RE JAMES HENRY TING

HCMP 2136/2013

IN THE HIGH COURT OF THE

HONG KONG SPECIAL ADMINISTRATIVE REGION

COURT OF APPEAL

MISCELLANEOUS PROCEEDINGS NO 2136 OF 2013

(ON AN INTENDED APPEAL FROM HCB 7809/2012)

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In the Matter of James Henry Ting (丁謂)
Ex Parte Akai Holdings Limited
(in compulsory liquidation)

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Before: Hon Cheung CJHC and Lam VP

Date of Judgment: 7 March 2014

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J U D G M E N T

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Hon Cheung CJHC (giving the judgment of the court):

1. This is an application for leave to appeal from Ng J’s refusal of the debtor (Mr Ting)’s application for leave to be cross‑examinedon his evidence by video conferencing facilities for reason of ill health, and of his application for leave to file and serve anaffirmation to exhibit an expert psychiatric report (by Dr Chen) in support of his claim of ill health. The application for leaveto appeal to challenge the latter refusal was made out of time.

2. The decisions under challenge were discretionary case management decisions of the judge. As a matter of general principle and forvery good reasons, case management decisions can only be challenged on appeal in very exceptional circumstances.

3. We have read the reasons given by the judge for his decisions. We have also considered the respective submissions of the partiesfor the leave application. We are not persuaded that the judge’s discretionary decisions are challengeable on appeal.

4. The judge has certainly not misunderstood the law. Nor, in our view, has this court’s recent decision in Daimler AG v Leiduck (No 2) [2013] 2 HKLRD 822 established anything new in terms of the proper approach to a request for giving evidence via video link. As for its actual decision,like all other decisions, the case was decided on its own facts. All we need say is that the debtor’s alleged condition, eventaken into account Dr Chen’s report, is far removed from the condition of the 1st defendant in Daimler AG, and the facts of these two cases cannot be more dissimilar. The judge made a similar point below.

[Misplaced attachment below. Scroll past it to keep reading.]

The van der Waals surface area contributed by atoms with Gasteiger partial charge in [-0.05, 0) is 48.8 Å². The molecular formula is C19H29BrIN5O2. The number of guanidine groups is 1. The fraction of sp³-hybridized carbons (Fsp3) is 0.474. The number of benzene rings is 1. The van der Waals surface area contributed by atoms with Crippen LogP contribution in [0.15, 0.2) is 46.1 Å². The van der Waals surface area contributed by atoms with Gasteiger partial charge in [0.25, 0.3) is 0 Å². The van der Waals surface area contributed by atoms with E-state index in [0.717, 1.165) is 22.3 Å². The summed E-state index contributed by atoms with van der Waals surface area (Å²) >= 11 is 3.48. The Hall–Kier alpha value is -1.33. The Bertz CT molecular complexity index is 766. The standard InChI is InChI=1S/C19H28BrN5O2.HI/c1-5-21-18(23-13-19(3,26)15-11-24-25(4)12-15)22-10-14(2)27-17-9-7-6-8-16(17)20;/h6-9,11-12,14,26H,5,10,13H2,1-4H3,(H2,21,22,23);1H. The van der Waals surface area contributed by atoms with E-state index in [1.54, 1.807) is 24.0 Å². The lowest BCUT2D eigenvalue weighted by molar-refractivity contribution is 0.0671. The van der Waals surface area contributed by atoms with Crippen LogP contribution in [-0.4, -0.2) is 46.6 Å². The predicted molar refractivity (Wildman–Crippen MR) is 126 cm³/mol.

5. The judge was fully entitled to take into account the factors that he mentioned in his reasons. In particular, he was entitledto take a very dim view, particularly in this post‑CJR era, of the delay involved in the present case and the lack of adequateand satisfactory explanation for the same. This applies both to the application for taking evidence via video link and the lastminute attempt to introduce the report of Dr Chen.

6. We find nothing wrong with the judge’s approach or his reasons. We also agree with the submissions of the petitioner made inopposition to the application for leave to appeal. There is simply no room to interfere with the judge’s exercise of discretion.

7. The application for leave to appeal (and all ancillary applications) are therefore dismissed with costs, summarily assessed at $60,000,to the petitioner. Pursuant to Order 59 rule 2A(8), we make an order that the debtor may not request our determination of this applicationto be reconsidered at an oral hearing inter partes, as we consider that the application is totally without merit.

(Andrew Cheung) (Johnson Lam)
Chief Judge of the High Court Vice President

Hogan Lovells, for the petitioner

Mr Nigel Kat, instructed by Robertsons, for the debtor